About Computational and Experimental Methods

Computational and experimental methods play a major role in linguistic research at Berkeley, spanning a range of approaches and applications. For example, computational models are used to explore the relation of language and cognition, sociolinguistic dynamics, and linguistic phylogenetics, and computational methods are used to extract meaningful patterns from linguistic corpora. Experiments are used to test hypotheses across many different aspects of language, including phonetics, language processing, and language learning.

Prof. Susan Lin with ultrasound helmet, 2015
Ultrasound helmet demonstration with Susan Lin in the PhonLab, 2015

Clem & MIchael, 2016
Emily Clem & Lev Michael, "Exploring typological diversity and its areal and genealogical basis in South America" (2016), "Principal Component 1: genetic signal"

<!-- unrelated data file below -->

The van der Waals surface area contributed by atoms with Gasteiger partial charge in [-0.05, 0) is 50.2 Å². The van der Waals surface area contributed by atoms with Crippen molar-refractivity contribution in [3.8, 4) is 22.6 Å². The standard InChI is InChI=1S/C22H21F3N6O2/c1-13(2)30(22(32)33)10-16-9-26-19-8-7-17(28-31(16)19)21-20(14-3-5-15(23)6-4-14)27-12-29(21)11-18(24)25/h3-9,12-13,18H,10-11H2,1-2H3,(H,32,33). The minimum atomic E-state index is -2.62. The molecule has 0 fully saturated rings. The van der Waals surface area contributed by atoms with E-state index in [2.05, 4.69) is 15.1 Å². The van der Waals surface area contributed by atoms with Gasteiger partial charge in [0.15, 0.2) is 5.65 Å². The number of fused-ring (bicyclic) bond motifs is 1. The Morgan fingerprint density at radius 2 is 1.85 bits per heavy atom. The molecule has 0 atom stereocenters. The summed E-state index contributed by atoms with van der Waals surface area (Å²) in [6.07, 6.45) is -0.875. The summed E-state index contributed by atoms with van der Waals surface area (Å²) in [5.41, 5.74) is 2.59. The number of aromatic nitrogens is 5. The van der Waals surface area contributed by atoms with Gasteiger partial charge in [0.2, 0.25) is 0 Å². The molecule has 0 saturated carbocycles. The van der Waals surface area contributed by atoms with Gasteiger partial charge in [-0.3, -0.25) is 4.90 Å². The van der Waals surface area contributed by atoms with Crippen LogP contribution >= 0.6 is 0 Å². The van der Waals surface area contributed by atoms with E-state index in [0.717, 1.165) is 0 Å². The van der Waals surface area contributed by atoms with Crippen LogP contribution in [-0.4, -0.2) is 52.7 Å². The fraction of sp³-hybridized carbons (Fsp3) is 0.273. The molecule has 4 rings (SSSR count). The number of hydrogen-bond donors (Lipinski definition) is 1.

Cibelli et al. 2016, Figure 1
Emily Cibelli, Yang XuJoseph L. Austerweil, Thomas L. Griffiths, and Terry Regier, "The Sapir-Whorf hypothesis and probabilistic inference: Evidence from the domain of color", PLOS ONE (2016), Figure 1: Model overview.

Gahl et al. 2014, Figure 3
Susanne Gahl et al., "The 'Up' corpus: A corpus of speech samples across adulthood" (2014), Figure 3, "Formant values (F1 and F2) for vowels in monosyllabic content words in one talker"